Rolando Villazon has dropped out of the cast of Donizetti's L'Elisir d'Amore, and Massimo Giordano has steeped in for him to sing opposite Angela Gheorghiu for tonight's performance. He has cancelled both of his runs at the Met this season, and it leaves one wondering why he has done so. Last year, if I am not mistaken, he took a sabbatical, and it was allegedly because his voice was not at its best. One wonders if he is losing his instrument, perhaps? His voice does seem rather light on his Opera Recital CD, and perhaps all of these La Boheme performances with Anna Netrebko have taken a toll upon his voice. I hope that we shall hear him on Saturday as Donzetti's "country bumpkin." We still have one more Live in HD event scheduled for this year, and that is Rossini's La Cenerentola. We are promised a grand stroke of luck with the casting of "the other prominent Rossini tenor" Lawrence Brownlee and mezzo-soprano Elina Garanca as Cinderella. Maybe I will go see that since I cannot listen to it over the radio.

As much as Wagner's Ring cycle needs to be heard, think of the three or four broadcasts we might have heard without it expending so many broadcasts! First, we could start with La Cenerentola. Then, there would be Don Giovanni with the excellent cast of Barbara Fritolli, Soile Isokoski, Isabel Bayrakdarian, Samuel Ramey, and Peter Mattei. For our third selection we should be allowed to hear the Cav/Pag double bill with Jose Cura and Nuccia Focile. All for Wagner...

Thanks for reading.

Wednesday, March 25, 2009

Being A Tenor

There are many things one does not realize when they first decide they want to become an opera singer. One of these is that you cannot ever sing anywhere whenever you want to do so, for someone, particularly someone in your family, will tell you that you are annoying them. This would probably be an indication to anyone else that God had other plans for them, but not me. I simply cannot take a hint.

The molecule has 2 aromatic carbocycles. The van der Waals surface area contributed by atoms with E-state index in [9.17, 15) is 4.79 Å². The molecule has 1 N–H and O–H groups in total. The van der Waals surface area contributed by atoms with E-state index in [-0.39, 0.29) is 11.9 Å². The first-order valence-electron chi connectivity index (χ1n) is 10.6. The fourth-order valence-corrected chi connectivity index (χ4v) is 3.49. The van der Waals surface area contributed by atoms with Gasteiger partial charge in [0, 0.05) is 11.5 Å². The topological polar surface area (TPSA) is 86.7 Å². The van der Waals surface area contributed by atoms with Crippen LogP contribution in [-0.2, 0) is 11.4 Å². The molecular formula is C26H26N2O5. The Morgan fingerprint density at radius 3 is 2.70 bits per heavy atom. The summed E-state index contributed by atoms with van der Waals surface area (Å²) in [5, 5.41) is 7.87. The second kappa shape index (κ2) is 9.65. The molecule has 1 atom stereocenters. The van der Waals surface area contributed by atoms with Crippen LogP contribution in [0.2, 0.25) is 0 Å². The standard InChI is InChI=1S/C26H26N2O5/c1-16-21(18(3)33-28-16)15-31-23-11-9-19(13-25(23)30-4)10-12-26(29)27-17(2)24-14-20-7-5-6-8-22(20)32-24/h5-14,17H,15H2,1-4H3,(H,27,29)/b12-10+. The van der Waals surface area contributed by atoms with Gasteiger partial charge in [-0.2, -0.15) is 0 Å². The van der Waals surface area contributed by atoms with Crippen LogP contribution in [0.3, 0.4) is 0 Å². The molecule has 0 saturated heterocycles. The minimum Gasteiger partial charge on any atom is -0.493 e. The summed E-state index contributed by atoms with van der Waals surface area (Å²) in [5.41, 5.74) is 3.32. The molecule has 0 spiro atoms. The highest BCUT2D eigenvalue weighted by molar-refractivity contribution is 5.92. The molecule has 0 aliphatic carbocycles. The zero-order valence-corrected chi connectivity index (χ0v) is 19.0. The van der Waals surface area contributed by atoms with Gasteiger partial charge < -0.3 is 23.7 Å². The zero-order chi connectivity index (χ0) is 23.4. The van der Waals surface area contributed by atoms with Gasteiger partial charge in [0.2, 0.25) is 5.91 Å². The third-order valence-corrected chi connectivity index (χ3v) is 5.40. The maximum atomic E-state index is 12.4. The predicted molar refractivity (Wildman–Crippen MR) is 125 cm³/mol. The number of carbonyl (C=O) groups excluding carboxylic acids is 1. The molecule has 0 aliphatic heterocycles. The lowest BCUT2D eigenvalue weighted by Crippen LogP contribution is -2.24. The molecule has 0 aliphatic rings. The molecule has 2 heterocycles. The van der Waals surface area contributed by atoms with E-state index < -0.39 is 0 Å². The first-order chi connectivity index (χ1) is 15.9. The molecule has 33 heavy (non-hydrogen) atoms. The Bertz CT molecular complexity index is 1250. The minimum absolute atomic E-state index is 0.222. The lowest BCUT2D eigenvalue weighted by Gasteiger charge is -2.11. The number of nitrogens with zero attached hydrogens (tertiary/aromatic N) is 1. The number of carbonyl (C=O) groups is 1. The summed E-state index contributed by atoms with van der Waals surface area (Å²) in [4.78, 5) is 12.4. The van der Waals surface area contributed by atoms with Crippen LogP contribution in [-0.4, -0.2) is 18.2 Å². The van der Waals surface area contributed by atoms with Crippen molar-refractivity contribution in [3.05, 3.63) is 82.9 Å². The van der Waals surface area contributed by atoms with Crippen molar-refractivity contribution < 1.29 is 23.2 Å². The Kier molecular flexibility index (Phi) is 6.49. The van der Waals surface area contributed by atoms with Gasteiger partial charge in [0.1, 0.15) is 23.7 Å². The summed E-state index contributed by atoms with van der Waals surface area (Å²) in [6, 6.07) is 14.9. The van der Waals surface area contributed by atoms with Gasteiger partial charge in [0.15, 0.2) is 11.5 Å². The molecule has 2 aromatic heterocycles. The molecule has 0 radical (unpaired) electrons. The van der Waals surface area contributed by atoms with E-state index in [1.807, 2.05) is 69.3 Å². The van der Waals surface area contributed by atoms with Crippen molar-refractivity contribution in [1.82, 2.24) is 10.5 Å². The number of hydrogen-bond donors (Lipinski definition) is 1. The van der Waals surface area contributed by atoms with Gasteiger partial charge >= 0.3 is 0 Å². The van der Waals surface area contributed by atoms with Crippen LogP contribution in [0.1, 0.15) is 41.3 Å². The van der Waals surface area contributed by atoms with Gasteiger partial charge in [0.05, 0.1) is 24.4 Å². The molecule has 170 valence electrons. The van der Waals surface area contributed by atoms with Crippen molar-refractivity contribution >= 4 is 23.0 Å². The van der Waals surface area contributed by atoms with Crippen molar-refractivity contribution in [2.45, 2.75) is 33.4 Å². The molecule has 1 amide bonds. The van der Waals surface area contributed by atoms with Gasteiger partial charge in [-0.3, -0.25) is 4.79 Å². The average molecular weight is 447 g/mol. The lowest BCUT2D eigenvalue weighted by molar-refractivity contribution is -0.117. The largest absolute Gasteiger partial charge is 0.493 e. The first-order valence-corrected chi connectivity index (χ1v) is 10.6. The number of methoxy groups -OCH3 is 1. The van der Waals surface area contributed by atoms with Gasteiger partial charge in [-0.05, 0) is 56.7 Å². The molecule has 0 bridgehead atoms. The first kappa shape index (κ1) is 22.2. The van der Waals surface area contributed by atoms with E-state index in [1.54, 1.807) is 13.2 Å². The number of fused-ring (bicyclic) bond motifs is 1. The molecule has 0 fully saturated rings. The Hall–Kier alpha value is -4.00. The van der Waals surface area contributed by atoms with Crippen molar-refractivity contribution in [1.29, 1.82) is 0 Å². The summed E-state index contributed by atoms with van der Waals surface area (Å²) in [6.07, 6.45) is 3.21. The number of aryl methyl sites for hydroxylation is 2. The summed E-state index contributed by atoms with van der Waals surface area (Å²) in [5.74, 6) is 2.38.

Here is a typical situation at home, where I do most of my operatic singing. The setting is in my room (Did you get that? MY room, which I share with my little brother who is 15, and I am in there first when all of this happens.), and I will burst into the opening phrases of Che gelida manina (Who could hear that and not simply love it? I do not think I sing that badly.). He or someone else instantly responds by telling me to stop without any other explanation than that I am annoying someone. To escape the confines of my house, I must go outside, but if I practice there, my mother claims that I am trying to draw attention to myself. This is definitely untrue; in fact everyone who knows me will immediately say that I am quite modest in all things. I cannot win for losing.

I am given some leniency at theatre since they are used to people singing at the top of their lungs, not that I participate in this questionable practice, but still my genre of singing is considered extreme. I need to enter a studio program at an opera company. Really. It would be nice to go somewhere close to home, but when there is no opera company around for 100 miles, I shall have to wait. Pray for me all!

Thank you all for reading, and may God continue to bless you.

Did You Know?

This is to be a short post. If my readers like the concept, I may turn it into a serial, adding to its archives every week or some other predetermined time. Now for the body of this post: